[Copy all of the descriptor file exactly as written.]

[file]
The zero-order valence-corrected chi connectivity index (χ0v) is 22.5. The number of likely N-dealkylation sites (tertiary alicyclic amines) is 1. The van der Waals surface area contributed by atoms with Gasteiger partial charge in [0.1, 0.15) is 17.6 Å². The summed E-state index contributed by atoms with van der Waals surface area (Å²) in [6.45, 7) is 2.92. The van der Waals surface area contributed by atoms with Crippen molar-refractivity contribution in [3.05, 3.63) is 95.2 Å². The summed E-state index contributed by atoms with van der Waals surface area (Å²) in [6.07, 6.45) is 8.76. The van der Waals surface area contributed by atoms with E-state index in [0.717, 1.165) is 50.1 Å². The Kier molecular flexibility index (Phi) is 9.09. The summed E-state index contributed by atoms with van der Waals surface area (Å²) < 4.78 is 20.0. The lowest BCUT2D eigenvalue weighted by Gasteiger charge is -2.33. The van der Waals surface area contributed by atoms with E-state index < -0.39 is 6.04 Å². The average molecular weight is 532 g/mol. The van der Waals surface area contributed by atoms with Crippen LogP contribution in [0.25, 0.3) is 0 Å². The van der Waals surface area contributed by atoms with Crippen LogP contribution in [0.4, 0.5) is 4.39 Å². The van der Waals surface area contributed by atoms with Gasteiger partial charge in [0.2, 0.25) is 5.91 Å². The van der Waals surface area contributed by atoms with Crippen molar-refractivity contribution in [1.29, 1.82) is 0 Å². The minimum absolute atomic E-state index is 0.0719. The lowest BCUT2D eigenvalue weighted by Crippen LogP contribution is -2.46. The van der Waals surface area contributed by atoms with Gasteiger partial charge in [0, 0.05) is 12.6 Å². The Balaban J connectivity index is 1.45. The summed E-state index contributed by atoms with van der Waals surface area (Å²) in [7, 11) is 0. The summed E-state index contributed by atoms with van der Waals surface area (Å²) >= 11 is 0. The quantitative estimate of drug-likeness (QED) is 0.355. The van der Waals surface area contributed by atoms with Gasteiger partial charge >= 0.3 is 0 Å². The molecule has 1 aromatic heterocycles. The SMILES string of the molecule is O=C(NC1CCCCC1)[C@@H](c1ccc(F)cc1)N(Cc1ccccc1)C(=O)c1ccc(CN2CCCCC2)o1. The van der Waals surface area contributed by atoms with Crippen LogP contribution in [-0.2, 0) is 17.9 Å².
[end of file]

The zero-order valence-corrected chi connectivity index (χ0v) is 22.5. The number of likely N-dealkylation sites (tertiary alicyclic amines) is 1. The van der Waals surface area contributed by atoms with Gasteiger partial charge in [0.1, 0.15) is 17.6 Å². The summed E-state index contributed by atoms with van der Waals surface area (Å²) in [6.45, 7) is 2.92. The van der Waals surface area contributed by atoms with Crippen molar-refractivity contribution in [3.05, 3.63) is 95.2 Å². The summed E-state index contributed by atoms with van der Waals surface area (Å²) in [6.07, 6.45) is 8.76. The van der Waals surface area contributed by atoms with E-state index in [0.717, 1.165) is 50.1 Å². The Kier molecular flexibility index (Phi) is 9.09. The summed E-state index contributed by atoms with van der Waals surface area (Å²) < 4.78 is 20.0. The lowest BCUT2D eigenvalue weighted by Gasteiger charge is -2.33. The van der Waals surface area contributed by atoms with E-state index < -0.39 is 6.04 Å². The average molecular weight is 532 g/mol. The van der Waals surface area contributed by atoms with Crippen LogP contribution in [0.25, 0.3) is 0 Å². The van der Waals surface area contributed by atoms with Crippen LogP contribution in [0.4, 0.5) is 4.39 Å². The van der Waals surface area contributed by atoms with Gasteiger partial charge in [0.2, 0.25) is 5.91 Å². The van der Waals surface area contributed by atoms with Crippen molar-refractivity contribution in [1.29, 1.82) is 0 Å². The minimum absolute atomic E-state index is 0.0719. The lowest BCUT2D eigenvalue weighted by Crippen LogP contribution is -2.46. The van der Waals surface area contributed by atoms with Gasteiger partial charge in [0, 0.05) is 12.6 Å². The Balaban J connectivity index is 1.45. The summed E-state index contributed by atoms with van der Waals surface area (Å²) in [7, 11) is 0. The summed E-state index contributed by atoms with van der Waals surface area (Å²) >= 11 is 0. The quantitative estimate of drug-likeness (QED) is 0.355. The van der Waals surface area contributed by atoms with Gasteiger partial charge >= 0.3 is 0 Å². The molecule has 1 aromatic heterocycles. The SMILES string of the molecule is O=C(NC1CCCCC1)[C@@H](c1ccc(F)cc1)N(Cc1ccccc1)C(=O)c1ccc(CN2CCCCC2)o1. The van der Waals surface area contributed by atoms with Crippen LogP contribution in [-0.2, 0) is 17.9 Å².